Ullmann misses Oscar, but wins hearts

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German-Norwegian film To liv (Two lives) starring Norwegian silver screen veteran Liv Ullmann has narrowly missed out on a shot at an Academy Award. The film was one of nine shortlisted for the Best Foreign Language Film Oscar, but missed out when the nominees were announced on Thursday.

Norwegian actress Liv Ullmann will be returning to the Norwegian stage. PHOTO: Telenor

Norwegian actress Liv Ullmann had a leading role in To Liv, which narrowly missed out on a nomination for the Best Foreign Language Film Academy Award. PHOTO: Telenor

The film is set in the 1990s after the fall of the Berlin Wall. Ullman plays a Norwegian woman who had a daughter, Katrine, with a German soldier during World War II. Katrine was sent to Germany immediately after the war ended and later became a Stasi spy. Fast forward several years and Katrine is living in Bergen with her Norwegian husband and family, reunited with her mother. Her past as a spy risks exposure when she’s approached to take part in a class action against the Norwegian government over its treatment of half-German children after the war.

It was the first major screen role for Ullmann in almost two decades. Filming brought her home to Norway, after many years living in the US. She celebrated her 75th birthday in Trondheim last month. But while Ullmann may be the country’s biggest international film star, she hasn’t been its most loved icon

Ullman’s movie career has played out internationally, and she has hardly been in any Norwegian films. For a long time Ullmann had a reputation in her homeland as someone who triggered both provincial bitterness and aggression, with a Trøndelag accent that sounded whiney and plaintive, as newspaper Aftenposten noted in a recent portrait of Ullmann on the occasion of her 75th birthday. The paper recounted how journalist Niels Christian Geelmuyden once called her a diva fond of mysterious, 12-hour-long death-bed scenes.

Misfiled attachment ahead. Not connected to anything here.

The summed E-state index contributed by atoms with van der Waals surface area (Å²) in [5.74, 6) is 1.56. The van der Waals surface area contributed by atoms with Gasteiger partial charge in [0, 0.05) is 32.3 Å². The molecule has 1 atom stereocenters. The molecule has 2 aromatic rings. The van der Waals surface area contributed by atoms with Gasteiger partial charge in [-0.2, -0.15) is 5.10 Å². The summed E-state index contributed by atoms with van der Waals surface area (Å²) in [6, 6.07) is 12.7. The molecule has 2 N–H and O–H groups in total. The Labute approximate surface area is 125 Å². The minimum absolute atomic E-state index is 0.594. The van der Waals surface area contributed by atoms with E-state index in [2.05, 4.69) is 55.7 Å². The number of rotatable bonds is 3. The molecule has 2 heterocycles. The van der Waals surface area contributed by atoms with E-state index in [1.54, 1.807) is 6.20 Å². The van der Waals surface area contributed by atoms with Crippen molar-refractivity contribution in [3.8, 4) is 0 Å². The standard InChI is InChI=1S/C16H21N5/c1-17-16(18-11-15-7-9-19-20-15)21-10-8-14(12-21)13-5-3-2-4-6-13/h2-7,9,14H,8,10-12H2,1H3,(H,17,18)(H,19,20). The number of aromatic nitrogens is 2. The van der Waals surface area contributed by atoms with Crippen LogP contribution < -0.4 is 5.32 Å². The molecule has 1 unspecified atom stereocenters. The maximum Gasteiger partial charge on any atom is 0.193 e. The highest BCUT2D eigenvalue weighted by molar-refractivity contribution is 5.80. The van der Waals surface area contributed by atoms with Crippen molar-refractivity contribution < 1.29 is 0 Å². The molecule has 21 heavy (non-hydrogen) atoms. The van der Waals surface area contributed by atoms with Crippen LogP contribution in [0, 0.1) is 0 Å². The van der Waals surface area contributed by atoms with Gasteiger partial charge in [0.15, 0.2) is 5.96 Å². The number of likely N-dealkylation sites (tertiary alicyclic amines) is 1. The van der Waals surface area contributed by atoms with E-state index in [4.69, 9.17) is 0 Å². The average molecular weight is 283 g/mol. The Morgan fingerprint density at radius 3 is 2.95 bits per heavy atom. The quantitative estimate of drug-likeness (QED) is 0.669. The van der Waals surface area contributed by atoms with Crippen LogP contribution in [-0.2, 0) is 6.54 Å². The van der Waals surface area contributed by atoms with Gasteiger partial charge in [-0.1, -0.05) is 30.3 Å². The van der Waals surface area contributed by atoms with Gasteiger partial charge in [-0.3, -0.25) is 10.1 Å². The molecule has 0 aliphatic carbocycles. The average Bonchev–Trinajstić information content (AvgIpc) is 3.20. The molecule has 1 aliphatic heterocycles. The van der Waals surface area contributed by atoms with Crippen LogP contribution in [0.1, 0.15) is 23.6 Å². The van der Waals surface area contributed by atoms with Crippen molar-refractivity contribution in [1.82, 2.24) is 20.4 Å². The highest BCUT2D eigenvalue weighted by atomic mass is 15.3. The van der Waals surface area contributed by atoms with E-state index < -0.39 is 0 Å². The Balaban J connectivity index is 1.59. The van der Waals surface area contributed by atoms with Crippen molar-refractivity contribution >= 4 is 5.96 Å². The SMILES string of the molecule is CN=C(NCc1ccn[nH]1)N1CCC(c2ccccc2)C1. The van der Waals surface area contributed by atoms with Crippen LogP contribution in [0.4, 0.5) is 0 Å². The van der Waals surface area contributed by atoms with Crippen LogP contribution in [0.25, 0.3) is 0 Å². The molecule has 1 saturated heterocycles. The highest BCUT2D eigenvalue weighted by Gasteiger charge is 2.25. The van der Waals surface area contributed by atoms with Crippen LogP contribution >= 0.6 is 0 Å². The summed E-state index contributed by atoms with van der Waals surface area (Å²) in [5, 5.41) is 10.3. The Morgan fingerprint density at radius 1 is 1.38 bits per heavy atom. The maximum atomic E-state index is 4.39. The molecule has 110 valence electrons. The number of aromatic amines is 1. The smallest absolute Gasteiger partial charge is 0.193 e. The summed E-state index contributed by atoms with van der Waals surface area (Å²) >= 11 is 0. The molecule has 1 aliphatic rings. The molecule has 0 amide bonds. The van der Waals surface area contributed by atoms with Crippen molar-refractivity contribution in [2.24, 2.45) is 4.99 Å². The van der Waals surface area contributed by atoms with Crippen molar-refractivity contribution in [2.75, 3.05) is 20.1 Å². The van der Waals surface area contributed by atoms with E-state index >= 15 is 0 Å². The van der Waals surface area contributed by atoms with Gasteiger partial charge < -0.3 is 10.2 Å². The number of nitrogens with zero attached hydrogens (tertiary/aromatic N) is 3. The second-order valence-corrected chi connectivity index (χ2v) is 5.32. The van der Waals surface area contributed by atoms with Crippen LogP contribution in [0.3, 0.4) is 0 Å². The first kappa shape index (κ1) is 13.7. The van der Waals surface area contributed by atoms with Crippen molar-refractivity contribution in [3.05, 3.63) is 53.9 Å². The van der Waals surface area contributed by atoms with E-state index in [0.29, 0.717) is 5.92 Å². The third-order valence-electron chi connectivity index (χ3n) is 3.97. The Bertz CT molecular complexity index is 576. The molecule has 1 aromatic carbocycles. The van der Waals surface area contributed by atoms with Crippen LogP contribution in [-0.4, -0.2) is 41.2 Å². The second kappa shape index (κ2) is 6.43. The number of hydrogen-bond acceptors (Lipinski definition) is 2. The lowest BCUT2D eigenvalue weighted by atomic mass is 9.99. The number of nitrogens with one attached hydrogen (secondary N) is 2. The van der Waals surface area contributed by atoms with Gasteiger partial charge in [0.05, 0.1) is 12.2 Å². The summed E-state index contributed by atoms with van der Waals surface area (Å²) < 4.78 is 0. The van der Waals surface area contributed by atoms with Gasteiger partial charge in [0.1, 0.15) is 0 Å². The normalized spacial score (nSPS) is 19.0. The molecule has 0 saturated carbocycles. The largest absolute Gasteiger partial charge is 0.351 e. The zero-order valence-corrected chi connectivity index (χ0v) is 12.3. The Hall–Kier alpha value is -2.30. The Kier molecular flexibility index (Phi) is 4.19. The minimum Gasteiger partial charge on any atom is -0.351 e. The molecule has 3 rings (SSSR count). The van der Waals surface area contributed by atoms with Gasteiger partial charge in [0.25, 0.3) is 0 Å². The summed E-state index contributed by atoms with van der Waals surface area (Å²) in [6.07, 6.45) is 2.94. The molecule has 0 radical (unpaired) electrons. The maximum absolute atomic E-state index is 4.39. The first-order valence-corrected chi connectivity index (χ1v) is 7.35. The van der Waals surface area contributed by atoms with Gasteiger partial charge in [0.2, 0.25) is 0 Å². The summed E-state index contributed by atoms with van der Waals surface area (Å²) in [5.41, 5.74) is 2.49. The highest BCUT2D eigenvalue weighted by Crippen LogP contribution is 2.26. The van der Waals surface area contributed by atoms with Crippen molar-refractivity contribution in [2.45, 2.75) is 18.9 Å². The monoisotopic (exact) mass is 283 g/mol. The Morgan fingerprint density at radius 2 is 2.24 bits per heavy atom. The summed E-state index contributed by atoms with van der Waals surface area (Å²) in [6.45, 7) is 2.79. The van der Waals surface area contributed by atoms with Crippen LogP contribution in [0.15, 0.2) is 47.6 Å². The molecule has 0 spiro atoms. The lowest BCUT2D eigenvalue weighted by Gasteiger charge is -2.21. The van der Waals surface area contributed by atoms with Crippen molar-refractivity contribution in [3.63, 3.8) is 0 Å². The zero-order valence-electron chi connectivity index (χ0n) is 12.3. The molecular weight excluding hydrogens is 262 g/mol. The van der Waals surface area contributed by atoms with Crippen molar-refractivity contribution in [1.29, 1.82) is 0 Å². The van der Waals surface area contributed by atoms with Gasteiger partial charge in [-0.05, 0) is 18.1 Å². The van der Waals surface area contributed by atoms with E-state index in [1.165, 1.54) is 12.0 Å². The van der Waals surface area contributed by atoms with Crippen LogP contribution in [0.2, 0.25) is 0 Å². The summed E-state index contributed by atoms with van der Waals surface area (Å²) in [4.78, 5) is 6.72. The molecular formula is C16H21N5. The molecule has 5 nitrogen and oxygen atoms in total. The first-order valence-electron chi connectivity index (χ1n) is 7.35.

Many of Ullmann’s movies, either as an actress, director or screenplay writer delve into life’s big questions. Her films, wrote Aftenposten, have a “painful and beautiful stubbornness” that are beyond compare, and she deals with essential questions honestly and eloquently.

A prevailing criticism of Ullmann’s work is that her films stretch out in a deliberately lingering manner. On the other hand Aftenposten argued, feelings take time, and should the length of a film be a valid objection to its worth, particularly given Norwegians’ penchant for slow TV and marathon sporting events?

Paradigm shift
In recent decades the Norwegian public has seen a different side of Ullmann through many television talkshow appearances. She has appeared bubbly and strong-willed, fostering something of a reconciliation and acceptance between Ullmann and the Norwegian people. Recently she performed a powerful artistic and human role with the Norwegian national theatre company Riksteatret, touring the popular play Long Day’s Journey into Night through Norway to high acclaim. She directed Uncle Vanja at Oslo’s Nationaltheatret last year. She was also lauded by renowned actress Cate Blanchett, who considered it an honour to be directed by Ullmann in A Streetcar Named Desire in Australia and on Broadway.

Ullman also honestly and tenderly told the story of the relationship with her partner, legendary Swedish filmmaker Ingmar Bergman, in the documentary Liv and Ingmar. Next she’ll begin directing an adaption of August Strindberg’s play Frøken Julie, to be filmed in Ireland with Jessica Chastain, Samantha Morton and Colin Farrel in starring roles. Ullmann wrote the screenplay herself, and said it would be her last film.

As well as a stage and screen actor, Ullmann’s many roles include author, director, UNICEF ambassador and fearless debater. Her great-grandfather Viggo was a Norwegian parliamentary president, and another relative, Ragna Nielsen, was a driving force behind women’s right to vote.

newsinenglish.no/Emily Woodgate